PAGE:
SAN DIEGO — Of the two men recently appointed auxiliary bishops of San Diego, one — Father Felipe Pulido of the Diocese of Yakima, Wash. — is a stranger to the diocese.
But the other, Father Michael Pham, is a familiar face.
Bishop-elect Pham was ordained to the priesthood for the Diocese of San Diego in 1999 and, over his years of ministry, has been entrusted with positions of increasing responsibility — from pastor, to episcopal vicar for ethnic and intercultural communities, to vicar general. The latter gave him authority to act as the bishop’s representative in matters of diocesan administration.
For a priest who has acquitted himself well in each of those roles, an appointment as auxiliary bishop was a logical next step.
On June 6, Pope Francis announced the appointment of Bishops-elect Pham and Pulido. Later that day, Cardinal Robert W. McElroy presented the two men to the staff of the diocesan Pastoral Center, allowing each to briefly share his story.
Bishop-elect Pham, 56, expressed his joy at being named an auxiliary bishop, describing it as “a very wonderful day that the Lord has made.”
“I’m so grateful and thankful for the blessings that God has bestowed upon me,” he said, “and I’m looking forward to sharing whatever I have (with) the diocese and to serve God’s people.”
Born in 1967 in Da Nang, Vietnam, Bishop-elect Pham and his family experienced many challenges and hardships during the Vietnam War and, subsequently, as refugees.
In 1975, when he was 8 years old, his family boarded an empty rice cargo barge to flee the advancing North Vietnamese Army. They spent several days at sea, with neither food nor drinking water. He experienced terrible seasickness and saw many bodies on the floor of the barge as he left the scene.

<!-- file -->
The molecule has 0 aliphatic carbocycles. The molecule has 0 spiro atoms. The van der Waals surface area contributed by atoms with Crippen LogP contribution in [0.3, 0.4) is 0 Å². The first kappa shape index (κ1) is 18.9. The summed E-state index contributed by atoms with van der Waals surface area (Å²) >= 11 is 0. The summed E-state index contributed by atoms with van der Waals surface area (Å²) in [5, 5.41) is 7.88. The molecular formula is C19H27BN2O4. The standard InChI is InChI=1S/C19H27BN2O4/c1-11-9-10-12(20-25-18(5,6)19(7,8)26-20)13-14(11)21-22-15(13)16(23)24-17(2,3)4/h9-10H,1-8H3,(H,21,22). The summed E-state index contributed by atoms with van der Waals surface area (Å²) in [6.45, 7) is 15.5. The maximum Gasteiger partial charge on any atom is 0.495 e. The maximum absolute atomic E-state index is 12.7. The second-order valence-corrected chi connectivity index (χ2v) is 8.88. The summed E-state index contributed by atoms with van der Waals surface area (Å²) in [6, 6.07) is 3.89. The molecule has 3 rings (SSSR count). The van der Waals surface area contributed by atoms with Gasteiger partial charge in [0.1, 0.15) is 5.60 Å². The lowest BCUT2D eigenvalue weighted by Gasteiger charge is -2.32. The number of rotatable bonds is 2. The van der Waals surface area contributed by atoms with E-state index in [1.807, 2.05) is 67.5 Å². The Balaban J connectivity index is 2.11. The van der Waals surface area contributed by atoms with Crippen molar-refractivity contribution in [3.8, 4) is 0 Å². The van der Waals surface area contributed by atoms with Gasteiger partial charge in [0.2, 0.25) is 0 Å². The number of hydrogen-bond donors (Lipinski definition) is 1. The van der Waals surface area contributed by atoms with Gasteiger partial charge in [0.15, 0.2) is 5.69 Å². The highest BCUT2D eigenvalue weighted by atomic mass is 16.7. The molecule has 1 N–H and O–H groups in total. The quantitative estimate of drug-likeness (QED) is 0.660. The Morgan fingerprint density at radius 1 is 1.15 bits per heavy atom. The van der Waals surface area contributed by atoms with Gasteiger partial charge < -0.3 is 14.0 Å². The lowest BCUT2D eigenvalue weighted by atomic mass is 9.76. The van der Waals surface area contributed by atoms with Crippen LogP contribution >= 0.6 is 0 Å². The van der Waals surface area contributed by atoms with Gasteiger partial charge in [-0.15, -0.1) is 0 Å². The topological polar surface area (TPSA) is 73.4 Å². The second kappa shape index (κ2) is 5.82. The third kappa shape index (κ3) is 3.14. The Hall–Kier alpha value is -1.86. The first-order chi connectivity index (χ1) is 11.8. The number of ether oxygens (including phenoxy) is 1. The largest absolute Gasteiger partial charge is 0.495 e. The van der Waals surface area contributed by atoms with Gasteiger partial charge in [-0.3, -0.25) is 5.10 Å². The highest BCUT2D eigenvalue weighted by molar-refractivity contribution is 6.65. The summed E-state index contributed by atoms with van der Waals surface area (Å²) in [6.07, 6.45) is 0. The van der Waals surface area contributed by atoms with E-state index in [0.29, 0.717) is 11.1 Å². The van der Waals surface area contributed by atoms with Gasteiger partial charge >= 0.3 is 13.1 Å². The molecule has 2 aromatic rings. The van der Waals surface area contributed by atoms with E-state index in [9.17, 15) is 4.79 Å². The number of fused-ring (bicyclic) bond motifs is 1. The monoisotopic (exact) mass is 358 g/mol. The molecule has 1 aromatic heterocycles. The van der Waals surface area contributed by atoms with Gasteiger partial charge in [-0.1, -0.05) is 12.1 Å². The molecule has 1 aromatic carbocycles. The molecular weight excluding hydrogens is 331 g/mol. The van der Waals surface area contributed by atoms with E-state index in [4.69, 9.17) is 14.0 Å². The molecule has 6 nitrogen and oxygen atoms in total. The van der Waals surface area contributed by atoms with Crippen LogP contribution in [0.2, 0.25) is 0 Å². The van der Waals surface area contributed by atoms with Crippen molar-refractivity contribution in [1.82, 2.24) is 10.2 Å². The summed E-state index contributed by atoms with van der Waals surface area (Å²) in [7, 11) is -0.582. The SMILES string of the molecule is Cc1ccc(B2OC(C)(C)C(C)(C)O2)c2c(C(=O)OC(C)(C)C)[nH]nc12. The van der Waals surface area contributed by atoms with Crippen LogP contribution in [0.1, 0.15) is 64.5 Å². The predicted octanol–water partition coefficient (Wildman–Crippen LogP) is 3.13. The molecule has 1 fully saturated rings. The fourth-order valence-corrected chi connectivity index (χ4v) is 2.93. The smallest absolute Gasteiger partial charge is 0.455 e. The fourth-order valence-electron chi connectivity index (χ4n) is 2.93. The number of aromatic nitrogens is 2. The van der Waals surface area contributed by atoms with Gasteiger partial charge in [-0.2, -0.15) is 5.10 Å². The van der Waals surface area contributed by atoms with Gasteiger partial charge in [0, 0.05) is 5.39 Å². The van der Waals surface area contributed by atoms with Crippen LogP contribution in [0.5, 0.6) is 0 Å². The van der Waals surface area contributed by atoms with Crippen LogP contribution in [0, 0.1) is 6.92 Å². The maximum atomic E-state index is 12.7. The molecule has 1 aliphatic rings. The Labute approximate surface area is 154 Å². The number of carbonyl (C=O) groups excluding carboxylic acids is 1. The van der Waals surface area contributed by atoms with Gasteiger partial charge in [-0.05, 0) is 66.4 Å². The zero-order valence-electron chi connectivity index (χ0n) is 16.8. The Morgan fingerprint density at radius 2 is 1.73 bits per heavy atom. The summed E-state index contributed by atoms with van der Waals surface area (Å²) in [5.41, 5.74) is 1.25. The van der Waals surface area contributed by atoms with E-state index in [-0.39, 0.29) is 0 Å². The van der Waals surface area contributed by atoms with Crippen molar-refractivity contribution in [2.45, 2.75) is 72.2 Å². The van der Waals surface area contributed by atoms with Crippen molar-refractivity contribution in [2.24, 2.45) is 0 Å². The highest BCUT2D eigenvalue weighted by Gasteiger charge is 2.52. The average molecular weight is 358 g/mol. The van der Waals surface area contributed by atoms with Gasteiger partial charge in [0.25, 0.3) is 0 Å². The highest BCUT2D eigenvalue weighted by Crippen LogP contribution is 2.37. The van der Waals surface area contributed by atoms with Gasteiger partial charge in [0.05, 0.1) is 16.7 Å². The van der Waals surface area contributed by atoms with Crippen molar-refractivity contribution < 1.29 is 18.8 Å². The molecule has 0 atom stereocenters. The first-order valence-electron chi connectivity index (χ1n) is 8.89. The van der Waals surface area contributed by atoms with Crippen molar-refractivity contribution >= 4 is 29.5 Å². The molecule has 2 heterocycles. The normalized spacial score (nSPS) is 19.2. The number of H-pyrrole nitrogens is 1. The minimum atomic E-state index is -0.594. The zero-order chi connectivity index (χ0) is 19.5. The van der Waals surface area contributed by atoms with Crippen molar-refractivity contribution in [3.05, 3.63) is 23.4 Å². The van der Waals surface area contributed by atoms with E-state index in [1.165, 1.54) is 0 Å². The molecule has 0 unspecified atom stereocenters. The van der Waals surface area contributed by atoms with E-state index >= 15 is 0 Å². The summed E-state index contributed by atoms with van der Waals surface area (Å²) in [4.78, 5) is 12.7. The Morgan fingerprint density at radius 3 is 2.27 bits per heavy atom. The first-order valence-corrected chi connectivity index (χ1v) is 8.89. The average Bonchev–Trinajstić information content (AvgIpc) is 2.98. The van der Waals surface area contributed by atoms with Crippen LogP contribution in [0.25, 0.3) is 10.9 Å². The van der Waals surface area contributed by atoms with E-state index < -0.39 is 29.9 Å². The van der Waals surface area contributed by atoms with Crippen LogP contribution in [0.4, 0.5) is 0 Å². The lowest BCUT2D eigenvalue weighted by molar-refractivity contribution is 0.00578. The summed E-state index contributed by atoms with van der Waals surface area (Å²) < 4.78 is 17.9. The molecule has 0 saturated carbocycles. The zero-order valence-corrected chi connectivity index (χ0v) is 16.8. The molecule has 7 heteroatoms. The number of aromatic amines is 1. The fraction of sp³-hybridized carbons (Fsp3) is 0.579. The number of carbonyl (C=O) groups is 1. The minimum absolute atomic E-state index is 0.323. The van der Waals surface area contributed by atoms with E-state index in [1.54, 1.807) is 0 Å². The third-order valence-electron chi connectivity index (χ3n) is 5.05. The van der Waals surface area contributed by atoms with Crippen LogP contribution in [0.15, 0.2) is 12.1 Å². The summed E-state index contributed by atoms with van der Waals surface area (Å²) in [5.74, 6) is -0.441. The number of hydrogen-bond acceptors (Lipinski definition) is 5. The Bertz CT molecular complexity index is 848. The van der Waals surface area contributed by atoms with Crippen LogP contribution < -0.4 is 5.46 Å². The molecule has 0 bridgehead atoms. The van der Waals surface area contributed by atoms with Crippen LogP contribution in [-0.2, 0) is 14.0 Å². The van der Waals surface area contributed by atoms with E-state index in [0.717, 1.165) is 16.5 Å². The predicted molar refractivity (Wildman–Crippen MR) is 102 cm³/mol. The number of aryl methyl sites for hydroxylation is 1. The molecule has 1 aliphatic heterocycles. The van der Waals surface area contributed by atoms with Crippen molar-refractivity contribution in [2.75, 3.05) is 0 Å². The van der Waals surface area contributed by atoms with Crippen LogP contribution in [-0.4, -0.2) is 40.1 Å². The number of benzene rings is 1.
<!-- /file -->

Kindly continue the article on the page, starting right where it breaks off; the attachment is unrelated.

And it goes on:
“I thought they were sleeping,” he said, “but I came to realize that they were dead.”
Bishop-elect Pham considers it “a moment of grace” that his entire family made it safely.
The day after they docked, the family learned that the North Vietnamese Army was on the cusp of taking over the city. So, almost immediately, they headed even farther south.
They lived in a small town called Lam Son, where farming and fishing enabled them to survive with a large family. Since his father was able to fish, he helped the family to leave Vietnam.
In 1980, with his older sister and a younger brother, he fled to Malaysia aboard a small boat packed with 119 passengers. At sea for four nights and three days, he said the boat was pursued by authorities of the Communist government, pummeled by massive waves that he likened to something out of the film “The Perfect Storm,” and even boarded by pirates. A collision with the pirate ship damaged the refugees’ boat, splitting the bow almost in half.
Miraculously, the family survived.
He, his older sister and younger brother lived in a refugee camp in Malaysia for about seven months before they were sponsored by an American family and relocated to Blue Earth, Minn., in 1981. They were joined there a few months later by another sister. In 1983, his remaining four siblings and his parents arrived.
The family moved to San Diego in 1985, attracted by the warmer weather they had experienced during a visit to relatives there.
He graduated from San Diego High School and San Diego State University, where he earned a bachelor’s degree in Engineering. He began working on a master’s in Engineering, but did not finish before entering the seminary.
While in his junior year of college, he took a philosophy class that inspired him to think more deeply about the purpose of life and what was most important. After graduating and beginning a career as an aerospace engineer, he felt “some sort of emptiness,” like “something was missing” in his life. But he experienced joy and peace as a volunteer catechist at his parish, Good Shepherd Church in Mira Mesa.